I sit at my desk this morning not certain what to write about. I have several ideas floating in my brain. Thoughts about Starbucks (this is really an issue?!); I still can’t get over Tyshawn Lee’s death and I find what’s going on at the University of Missouri very interesting.
I also want to write something apologizing for my vote for Bruce Rauner.
But looking at today’s headlines, Daniel Fleetwood moved me.
Daniel Fleetwood died at 32 years old. He suffered from spindle cell sarcoma, a rare cancer that took his life. And reading about him, I find myself tearing up at work, thinking—maybe I should get myself together before people come in.
Daniel, like many of us, was a lifelong Star Wars fan. In July, his doctors gave him two months to live. At that time, he and his wife, Ashley, started a campaign to view Episode 7 before his death. He didn’t think he would live until the film opens, December 18th.
He didn’t live until the film’s opening, but he did get to see it. Employees for Lucasfilm brought an unedited version of the film to his Texas home and he got to screen it one week before he died.
And now I’m a blubbering idiot.
I’m an idiot because I am a Star Wars geek eagerly awaiting to see the new installment, with two sets of tickets already in hand for December 17th and 18th.
I’m an idiot because I appreciate what Lucasfilm and Disney did for Daniel. His wife wrote: “To all our wonderful supporters, friends, family and awesome strangers: Daniels final dream was just granted. Today, the wonderful Disney and Lucasfilms made his final dream come true! Lastly, I want to thank ALL the amazing people who helped make this happen, thank you beyond words!!! May the force be with you all.”
But most importantly, it served as a reminder about life’s little moments and that we have to cherish those moments, because tomorrow is not promised. We get caught up in our jobs, our possessions and creating stress by working so hard to get more things, we lose sight of what we already have: The people in our lives that already desire our love and attention.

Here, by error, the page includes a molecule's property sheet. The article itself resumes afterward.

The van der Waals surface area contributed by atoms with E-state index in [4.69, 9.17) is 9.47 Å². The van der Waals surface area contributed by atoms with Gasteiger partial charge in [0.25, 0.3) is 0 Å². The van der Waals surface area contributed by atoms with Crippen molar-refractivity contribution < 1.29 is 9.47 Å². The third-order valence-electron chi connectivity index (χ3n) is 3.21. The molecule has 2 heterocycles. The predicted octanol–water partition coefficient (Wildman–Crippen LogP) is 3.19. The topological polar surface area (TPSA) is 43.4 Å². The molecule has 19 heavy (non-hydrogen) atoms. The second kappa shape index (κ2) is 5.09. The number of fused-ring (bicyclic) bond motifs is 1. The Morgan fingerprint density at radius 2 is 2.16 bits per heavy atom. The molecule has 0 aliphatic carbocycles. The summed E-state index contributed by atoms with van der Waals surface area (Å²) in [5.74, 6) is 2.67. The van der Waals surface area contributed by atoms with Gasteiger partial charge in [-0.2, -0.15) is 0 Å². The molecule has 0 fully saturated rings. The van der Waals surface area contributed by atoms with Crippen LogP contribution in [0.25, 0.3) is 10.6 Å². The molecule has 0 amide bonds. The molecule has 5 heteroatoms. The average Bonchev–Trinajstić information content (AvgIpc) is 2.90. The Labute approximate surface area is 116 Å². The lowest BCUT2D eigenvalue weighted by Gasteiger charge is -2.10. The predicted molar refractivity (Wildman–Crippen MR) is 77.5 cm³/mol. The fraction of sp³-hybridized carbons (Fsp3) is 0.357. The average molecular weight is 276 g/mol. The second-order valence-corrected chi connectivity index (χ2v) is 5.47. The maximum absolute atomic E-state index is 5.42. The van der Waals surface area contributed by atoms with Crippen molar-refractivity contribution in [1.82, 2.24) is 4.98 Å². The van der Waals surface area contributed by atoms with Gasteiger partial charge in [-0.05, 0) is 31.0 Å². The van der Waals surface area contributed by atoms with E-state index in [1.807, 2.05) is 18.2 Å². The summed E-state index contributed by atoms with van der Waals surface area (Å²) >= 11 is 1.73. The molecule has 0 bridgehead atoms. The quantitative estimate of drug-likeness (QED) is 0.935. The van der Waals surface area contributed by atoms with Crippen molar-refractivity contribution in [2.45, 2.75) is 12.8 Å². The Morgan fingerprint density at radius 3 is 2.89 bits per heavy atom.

My soon to be seven year-old son and I had a great weekend, which included dinner with out-of-town family, a great time watching Northwestern v. Penn State in Evanston with Uncle Mike, playing football and going to birthday parties. On Sunday, we shared a little moment at McDonalds. We had just gone shopping for his friend’s gift and we had to eat a quick lunch before heading to the birthday party. Because Amy and I went to a birthday party with sympathetic bartenders (it was a self-serve bar) the night before, I NEEDED McDonald’s. So we went in, got some food and set up in front of a television watching the Steelers/Raiders game. My son and I sat, talked football, while eating McDonalds. A little moment just snuck up on me. I didn’t plan or anticipate it. It just organically happened. And I appreciated that moment and am thankful for it.
So, that’s why I welled up. I’m sad that Daniel Fleetwood will not be able to appreciate life’s little moments anymore. But I am also thrilled that Lucasfilm did the right thing and gave him another one of those moments before he passed away.
Considering all the negative things that I wanted to write about today, I am especially grateful that I read about Daniel and the awesome strangers that helped provide him his dying wish. It is a reminder that the Force does exist. As Obi Wan taught, it is all around us. It is an energy field created by all living things, it surrounds us and penetrates us. It binds the galaxy together. We feel it as it flows through us. Awesome strangers are part of it. Our little moments are part of it. It’s life.
Thank you for the reminder, Daniel. May the Force be with you. Always.